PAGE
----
Journal Article - PLoS ONE
Scientific Wealth in Middle East and North Africa: Productivity, Indigeneity, and Specialty in 1981–2013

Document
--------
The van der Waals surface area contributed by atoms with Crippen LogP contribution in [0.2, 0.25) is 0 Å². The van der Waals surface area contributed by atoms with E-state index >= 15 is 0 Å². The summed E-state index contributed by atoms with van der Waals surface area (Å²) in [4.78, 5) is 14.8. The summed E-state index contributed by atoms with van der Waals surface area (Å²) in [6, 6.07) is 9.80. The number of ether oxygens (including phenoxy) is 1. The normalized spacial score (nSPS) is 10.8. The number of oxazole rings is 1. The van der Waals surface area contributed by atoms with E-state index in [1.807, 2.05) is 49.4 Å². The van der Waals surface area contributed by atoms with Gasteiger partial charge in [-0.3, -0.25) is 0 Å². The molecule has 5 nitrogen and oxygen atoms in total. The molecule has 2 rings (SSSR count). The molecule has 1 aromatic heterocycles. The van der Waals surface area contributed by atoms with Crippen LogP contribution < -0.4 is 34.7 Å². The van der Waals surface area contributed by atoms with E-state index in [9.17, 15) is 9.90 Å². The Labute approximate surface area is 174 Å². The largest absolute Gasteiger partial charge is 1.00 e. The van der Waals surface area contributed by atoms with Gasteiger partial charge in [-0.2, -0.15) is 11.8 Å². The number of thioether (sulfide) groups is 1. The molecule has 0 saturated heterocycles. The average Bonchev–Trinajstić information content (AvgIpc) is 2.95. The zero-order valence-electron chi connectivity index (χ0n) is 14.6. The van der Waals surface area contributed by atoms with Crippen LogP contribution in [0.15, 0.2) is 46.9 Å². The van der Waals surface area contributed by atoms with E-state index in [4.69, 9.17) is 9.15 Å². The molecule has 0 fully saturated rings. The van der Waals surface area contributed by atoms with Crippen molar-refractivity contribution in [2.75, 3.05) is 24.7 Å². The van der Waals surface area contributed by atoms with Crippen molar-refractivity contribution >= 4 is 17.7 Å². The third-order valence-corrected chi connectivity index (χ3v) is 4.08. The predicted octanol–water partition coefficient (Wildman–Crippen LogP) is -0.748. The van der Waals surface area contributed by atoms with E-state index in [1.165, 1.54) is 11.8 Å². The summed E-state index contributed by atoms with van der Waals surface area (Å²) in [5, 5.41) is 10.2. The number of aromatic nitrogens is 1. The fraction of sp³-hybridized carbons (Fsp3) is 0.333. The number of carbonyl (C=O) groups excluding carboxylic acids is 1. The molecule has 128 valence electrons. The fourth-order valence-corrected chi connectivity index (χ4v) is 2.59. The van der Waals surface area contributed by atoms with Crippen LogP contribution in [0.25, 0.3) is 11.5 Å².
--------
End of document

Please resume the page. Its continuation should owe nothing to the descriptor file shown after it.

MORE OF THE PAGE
Several developing countries seek to build knowledge-based economies by attempting to expand scientific research capabilities. Characterizing the state and direction of progress in this arena is challenging but important. Here, we employ three metrics: a classical metric of productivity (publications per person), an adapted metric which we denote as Revealed Scientific Advantage (developed from work used to compare publications in scientific fields among countries) to characterize disciplinary specialty, and a new metric, scientific indigeneity (defined as the ratio of publications with domestic corresponding authors) to characterize the locus of scientific activity that also serves as a partial proxy for local absorptive capacity. These metrics—using population and publications data that are available for most countries—allow the characterization of some key features of national scientific enterprise. The trends in productivity and indigeneity when compared across other countries and regions can serve as indicators of strength or fragility in the national research ecosystems, and the trends in specialty can allow regional policy makers to assess the extent to which the areas of focus of research align (or not align) with regional priorities. We apply the metrics to study the Middle East and North Africa (MENA)—a region where science and technology capacity will play a key role in national economic diversification. We analyze 9.8 million publication records between 1981–2013 in 17 countries of MENA from Morocco to Iraq and compare it to selected countries throughout the world. The results show that international collaborators increasingly drove the scientific activity in MENA. The median indigeneity reached 52% in 2013 (indicating that almost half of the corresponding authors were located in foreign countries). Additionally, the regional disciplinary focus in chemical and petroleum engineering is waning with modest growth in the life sciences. We find repeated patterns of stagnation and contraction of scientific activity for several MENA countries contributing to a widening productivity gap on an international comparative yardstick. The results prompt questions about the strength of the developing scientific enterprise and highlight the need for consistent long-term policy for effectively addressing regional challenges with domestic research.
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